Page 2 of 2 FirstFirst 12
Results 16 to 20 of 20

Thread: I Love Pelleas Et Melissande

  1. #16
    Senior Member Fritz Kobus's Avatar
    Join Date
    Oct 2011
    Location
    Next to Detroit, Michigan
    Posts
    11,462
    Post Thanks / Like

    Default

    Quote Originally Posted by Woodduck View Post

    Debussy called Parsifal "one of the loveliest monuments of sound ever raised to the serene glory of music." I might say that Pelleas is its truest and greatest successor.
    Now you just saved me twenty bucks in the Tosca thread, but now you give me something to look into and possibly purchase.
    Last edited by Fritz Kobus; Nov-10-2018 at 22:49.
    "All of Italian opera can be heard in [Bellini's] "Ah! non creda [mirarti]."
    --Renata Scotto in "Scotto, More Than a DIva."

  2. Likes Woodduck liked this post
  3. #17
    Senior Member Dr. Shatterhand's Avatar
    Join Date
    Mar 2016
    Posts
    1,933
    Post Thanks / Like
    Blog Entries
    5

    Default

    People have already suggested Fauré's Pénélope, Poulenc's Dialogues des Carmélites, and Ravel's two operas. Parsifal, too. Excellent choices.

    I'll add:

    Bloch's Macbeth
    Cras' Polyphème
    D'Indy's Fervaal & L'Étranger
    Dukas's Ariane et Barbe-bleue
    Lazzari's La tour de feu & La lépreuse
    Magnard's Guercoeur & Bérénice
    Rabaud's Mârouf, savetier de Caire
    Reyer's Salammbô
    Ropartz's Le pays
    Séverac's Le coeur du moulin & Héliogabale

    Late (post-1900) Massenet

    And Bruneau, if any were recorded!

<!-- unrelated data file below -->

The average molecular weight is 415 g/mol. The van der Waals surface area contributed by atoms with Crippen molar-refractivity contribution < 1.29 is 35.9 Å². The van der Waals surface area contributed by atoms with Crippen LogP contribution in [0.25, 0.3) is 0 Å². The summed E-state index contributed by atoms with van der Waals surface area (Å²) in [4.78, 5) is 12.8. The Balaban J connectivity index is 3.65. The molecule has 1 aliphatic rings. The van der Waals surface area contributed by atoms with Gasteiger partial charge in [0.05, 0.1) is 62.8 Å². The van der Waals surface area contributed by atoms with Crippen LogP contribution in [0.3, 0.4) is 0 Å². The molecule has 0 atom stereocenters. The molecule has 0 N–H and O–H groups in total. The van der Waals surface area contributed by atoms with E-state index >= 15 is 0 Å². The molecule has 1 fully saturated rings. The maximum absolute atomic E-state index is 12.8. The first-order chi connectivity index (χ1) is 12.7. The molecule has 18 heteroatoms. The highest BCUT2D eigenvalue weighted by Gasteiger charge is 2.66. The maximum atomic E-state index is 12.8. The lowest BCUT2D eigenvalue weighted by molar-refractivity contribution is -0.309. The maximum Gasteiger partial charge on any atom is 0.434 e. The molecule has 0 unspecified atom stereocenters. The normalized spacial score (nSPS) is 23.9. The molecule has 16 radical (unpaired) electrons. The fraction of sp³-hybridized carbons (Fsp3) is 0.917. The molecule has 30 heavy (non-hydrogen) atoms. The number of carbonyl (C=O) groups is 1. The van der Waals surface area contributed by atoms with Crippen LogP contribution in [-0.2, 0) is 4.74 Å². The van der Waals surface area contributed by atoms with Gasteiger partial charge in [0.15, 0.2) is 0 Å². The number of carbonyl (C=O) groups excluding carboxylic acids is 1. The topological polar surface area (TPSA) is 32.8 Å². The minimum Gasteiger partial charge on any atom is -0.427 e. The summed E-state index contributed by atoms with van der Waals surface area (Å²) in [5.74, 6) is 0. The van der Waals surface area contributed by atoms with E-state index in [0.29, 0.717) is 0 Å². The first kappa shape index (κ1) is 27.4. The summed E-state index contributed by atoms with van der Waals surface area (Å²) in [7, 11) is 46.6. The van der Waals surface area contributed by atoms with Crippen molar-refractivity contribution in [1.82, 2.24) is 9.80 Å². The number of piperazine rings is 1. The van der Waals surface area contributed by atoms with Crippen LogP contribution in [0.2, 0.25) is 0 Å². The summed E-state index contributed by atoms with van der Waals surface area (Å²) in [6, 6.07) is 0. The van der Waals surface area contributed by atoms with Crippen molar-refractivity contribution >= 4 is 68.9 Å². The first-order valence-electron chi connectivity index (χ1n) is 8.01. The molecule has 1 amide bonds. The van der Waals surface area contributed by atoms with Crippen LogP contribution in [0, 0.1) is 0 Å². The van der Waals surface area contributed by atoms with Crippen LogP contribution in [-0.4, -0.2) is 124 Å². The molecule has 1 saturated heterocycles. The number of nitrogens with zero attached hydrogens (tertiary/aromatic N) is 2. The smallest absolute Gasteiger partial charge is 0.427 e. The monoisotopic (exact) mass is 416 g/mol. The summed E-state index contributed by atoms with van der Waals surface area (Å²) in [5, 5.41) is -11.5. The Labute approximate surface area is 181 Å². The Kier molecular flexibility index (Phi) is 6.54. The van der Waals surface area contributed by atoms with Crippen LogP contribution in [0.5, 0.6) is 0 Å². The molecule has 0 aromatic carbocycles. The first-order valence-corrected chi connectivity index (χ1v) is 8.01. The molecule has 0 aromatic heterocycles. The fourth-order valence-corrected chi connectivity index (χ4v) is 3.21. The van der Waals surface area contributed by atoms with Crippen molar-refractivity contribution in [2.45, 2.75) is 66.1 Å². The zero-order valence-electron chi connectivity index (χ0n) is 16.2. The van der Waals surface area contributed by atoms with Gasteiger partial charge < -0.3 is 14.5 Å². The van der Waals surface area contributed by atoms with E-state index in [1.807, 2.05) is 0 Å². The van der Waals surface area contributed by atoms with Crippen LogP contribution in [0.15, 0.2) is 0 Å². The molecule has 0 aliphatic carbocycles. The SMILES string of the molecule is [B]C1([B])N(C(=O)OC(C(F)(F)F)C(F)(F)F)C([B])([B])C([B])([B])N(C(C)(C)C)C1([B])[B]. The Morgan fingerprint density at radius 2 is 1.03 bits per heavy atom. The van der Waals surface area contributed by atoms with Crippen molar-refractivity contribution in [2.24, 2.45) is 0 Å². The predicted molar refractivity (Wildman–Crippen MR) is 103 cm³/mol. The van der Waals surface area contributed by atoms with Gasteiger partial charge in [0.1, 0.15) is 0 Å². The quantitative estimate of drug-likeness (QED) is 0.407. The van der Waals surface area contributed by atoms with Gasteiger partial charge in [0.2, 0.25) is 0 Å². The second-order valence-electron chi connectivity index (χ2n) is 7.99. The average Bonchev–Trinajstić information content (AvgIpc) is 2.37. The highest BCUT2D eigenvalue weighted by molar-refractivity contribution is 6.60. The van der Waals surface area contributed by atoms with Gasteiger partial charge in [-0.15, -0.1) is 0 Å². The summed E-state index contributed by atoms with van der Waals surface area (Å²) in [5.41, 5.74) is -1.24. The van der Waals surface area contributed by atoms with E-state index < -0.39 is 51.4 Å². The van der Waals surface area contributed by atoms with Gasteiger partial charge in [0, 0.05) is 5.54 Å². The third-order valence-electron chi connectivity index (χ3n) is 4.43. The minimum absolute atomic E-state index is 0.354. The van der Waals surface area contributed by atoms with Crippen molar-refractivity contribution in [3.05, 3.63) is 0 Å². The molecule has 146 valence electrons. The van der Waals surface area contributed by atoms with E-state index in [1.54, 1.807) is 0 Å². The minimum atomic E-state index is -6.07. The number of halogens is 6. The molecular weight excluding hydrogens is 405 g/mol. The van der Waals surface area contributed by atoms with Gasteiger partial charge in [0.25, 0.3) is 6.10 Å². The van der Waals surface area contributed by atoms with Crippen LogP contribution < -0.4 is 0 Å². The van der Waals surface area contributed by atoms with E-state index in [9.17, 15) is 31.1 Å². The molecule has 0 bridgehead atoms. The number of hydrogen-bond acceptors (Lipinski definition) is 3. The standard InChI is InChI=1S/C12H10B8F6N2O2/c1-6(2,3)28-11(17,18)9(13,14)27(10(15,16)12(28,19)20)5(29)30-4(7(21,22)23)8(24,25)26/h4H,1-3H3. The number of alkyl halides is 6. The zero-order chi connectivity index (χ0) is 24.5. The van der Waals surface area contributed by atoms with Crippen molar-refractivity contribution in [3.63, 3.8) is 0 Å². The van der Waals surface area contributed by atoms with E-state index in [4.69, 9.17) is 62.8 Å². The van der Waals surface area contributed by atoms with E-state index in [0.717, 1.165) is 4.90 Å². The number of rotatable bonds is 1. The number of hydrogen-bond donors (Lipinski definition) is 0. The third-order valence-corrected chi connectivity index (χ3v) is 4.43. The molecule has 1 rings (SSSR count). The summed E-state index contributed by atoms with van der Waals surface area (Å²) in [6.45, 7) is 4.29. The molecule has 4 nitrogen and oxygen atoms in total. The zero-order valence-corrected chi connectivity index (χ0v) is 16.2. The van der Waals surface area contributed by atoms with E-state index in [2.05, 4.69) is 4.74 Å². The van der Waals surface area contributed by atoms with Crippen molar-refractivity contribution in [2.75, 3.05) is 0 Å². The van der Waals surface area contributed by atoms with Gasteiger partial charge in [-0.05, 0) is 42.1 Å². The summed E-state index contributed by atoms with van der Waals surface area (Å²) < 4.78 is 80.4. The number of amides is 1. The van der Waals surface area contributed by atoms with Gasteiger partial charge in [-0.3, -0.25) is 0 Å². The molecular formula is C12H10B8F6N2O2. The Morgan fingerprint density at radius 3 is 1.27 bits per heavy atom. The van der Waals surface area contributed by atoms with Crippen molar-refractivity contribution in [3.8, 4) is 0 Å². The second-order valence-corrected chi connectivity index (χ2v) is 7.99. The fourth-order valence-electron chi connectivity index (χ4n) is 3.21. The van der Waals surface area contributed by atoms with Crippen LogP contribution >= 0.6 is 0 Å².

Last edited by Dr. Shatterhand; Nov-17-2018 at 12:30.

  4. #18
    Member
    Join Date
    Nov 2017
    Posts
    66
    Post Thanks / Like

    Default

    Josquin - Oh, these are very-fine recommendations, as they run the gamut, thru Ravel, Roussel, and even Albeniz (of all people)! … Well, as for your #1 - "Le Martyre ….", by Debussy, himself … there IS one, other that might give (better) the scope and substance of this very-remarkable piece … the old recording with Charles Munch, and the Boston SO (of 1956). I've listened-to Michael TT, and his version is very good; also, haven't listened to Thierry Fischer, but HIS version should be very good, also. …. Overall, though, if one wants a "juxtaposition", so to speak, of Debussy's "Pelleas and Melisande", and his (probably) BEST, other work … for concerted forces w/voices, then I'd always recommend that exceptional, old Munch version of "Martyrdom" … as the comparison to the virtues/vices of "Pelleas …" …. Just an opinion, and thanks.

  5. #19
    Senior Member lextune's Avatar
    Join Date
    Nov 2016
    Location
    Massachusetts
    Posts
    423
    Post Thanks / Like

    Default

    Quote Originally Posted by Woodduck View Post
    as he worked on Pelleas he complained about the difficulty of "exorcising the ghost of old Klingsor."
    Debussy went so far as to tear up a scene that he felt he couldn't free from Klingsor's ghost!

  6. Likes Woodduck liked this post
  7. #20
    Senior Member Woodduck's Avatar
    Join Date
    Mar 2014
    Posts
    12,197
    Post Thanks / Like

    Default

    Quote Originally Posted by lextune View Post
    Debussy went so far as to tear up a scene that he felt he couldn't free from Klingsor's ghost!
    You can still find the sorcerer's traces in the interludes Debussy inserted between the scenes: hints of the Parsifal motif, the procession of the Grail knights, the Act 3 prelude's "wandering" motif, the style of the orchestration, with its soft blends of winds and strings. There's even a reminiscence of Siegfried's forest murmurs.

    https://www.youtube.com/watch?v=itguucBmGJo

    https://www.youtube.com/watch?v=1dUtVFaSjp4

    https://www.youtube.com/watch?v=Ag9iRnHGmBo

  8. Likes lextune liked this post
Page 2 of 2 FirstFirst 12

Posting Permissions

  • You may not post new threads
  • You may not post replies
  • You may not post attachments
  • You may not edit your posts
  •